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Is IQA’s Mandatory Duty Onerous?

Yes, to a degree the IQA ‘s mandatory duty is onerous. But the general benefit far outweighs the individual inconvenience.

It is important that the IQA is a good cross-section of the People so that everyone’s views are included. When a Citizen is randomly selected to serve as a Member of the IQA, that Member represents about 406,000 Citizens who have similar views. If that Member refuses to serve, a replacement will represent a different 406,000 views; the views of the original 406,000 Citizens will not be represented.

This can be mitigated to some degree by finding a replacement who is “like” the original in sex, age, income etc. But the replacement will never be as good a representation of the 406,000 Citizens as the original. For example, if doctors or engineers were excused from serving, who would represent their views and the contributions they will make in the deliberative process?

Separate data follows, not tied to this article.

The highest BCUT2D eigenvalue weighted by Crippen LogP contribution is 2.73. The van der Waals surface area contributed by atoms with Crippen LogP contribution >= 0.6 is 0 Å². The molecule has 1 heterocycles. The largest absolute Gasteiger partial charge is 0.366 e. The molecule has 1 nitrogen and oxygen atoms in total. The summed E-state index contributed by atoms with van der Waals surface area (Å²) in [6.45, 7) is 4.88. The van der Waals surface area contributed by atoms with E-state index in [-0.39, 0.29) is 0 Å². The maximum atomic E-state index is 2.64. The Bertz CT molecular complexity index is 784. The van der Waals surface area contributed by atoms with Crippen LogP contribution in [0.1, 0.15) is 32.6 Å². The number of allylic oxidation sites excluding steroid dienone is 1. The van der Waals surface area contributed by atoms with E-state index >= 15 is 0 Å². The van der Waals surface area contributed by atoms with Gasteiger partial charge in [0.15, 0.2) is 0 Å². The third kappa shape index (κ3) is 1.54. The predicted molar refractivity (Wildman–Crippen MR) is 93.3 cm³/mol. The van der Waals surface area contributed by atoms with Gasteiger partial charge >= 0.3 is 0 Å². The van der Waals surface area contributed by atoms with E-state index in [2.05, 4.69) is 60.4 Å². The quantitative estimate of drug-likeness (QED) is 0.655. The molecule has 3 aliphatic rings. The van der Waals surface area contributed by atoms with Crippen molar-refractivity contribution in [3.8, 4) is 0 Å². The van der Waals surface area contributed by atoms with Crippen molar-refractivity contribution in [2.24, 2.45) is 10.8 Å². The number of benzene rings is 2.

When the U.S. has to enter a war, Citizens are often conscripted and serve under far more onerous circumstance, risking and sometimes loosing their lives, serving for much longer, and for less pay. The People generally expect and accept this.

It is inevitable that some potential Members must be excused by a Federal Court for excessive hardship. The IQA itself will provide the guidelines for the Courts. Consequently, over time, a balanced and reasonable set of criteria for excuse will evolve. These criteria will be generally acceptable to the People because the IQA which establishes them is, in effect, the People.

The vast majority of Members will find that the opportunity to make such an important contribution far outweighs any inconvenience. They will regard their selection as their good fortune and a privilege they would not want to miss.

And the actual inconvenience of mandatory duty is not really so great. A Member has to serve about one week per month for thirteen months and returns home for three-quarters of the time. Most will also find that their remuneration exceeds their normal income.

Moreover, a U.S. Citizen who is entitled to vote has an annual chance of being selected to serve on the IQA of only about one in 406,000. By comparison, the annual chance of being killed in an automobile accident is about one in 6,300. So, you are about 64 times more likely to be killed in an automobile accident than to be selected to serve on the IQA. Logically, anyone who fears being selected for the IQA should perhaps consider not driving.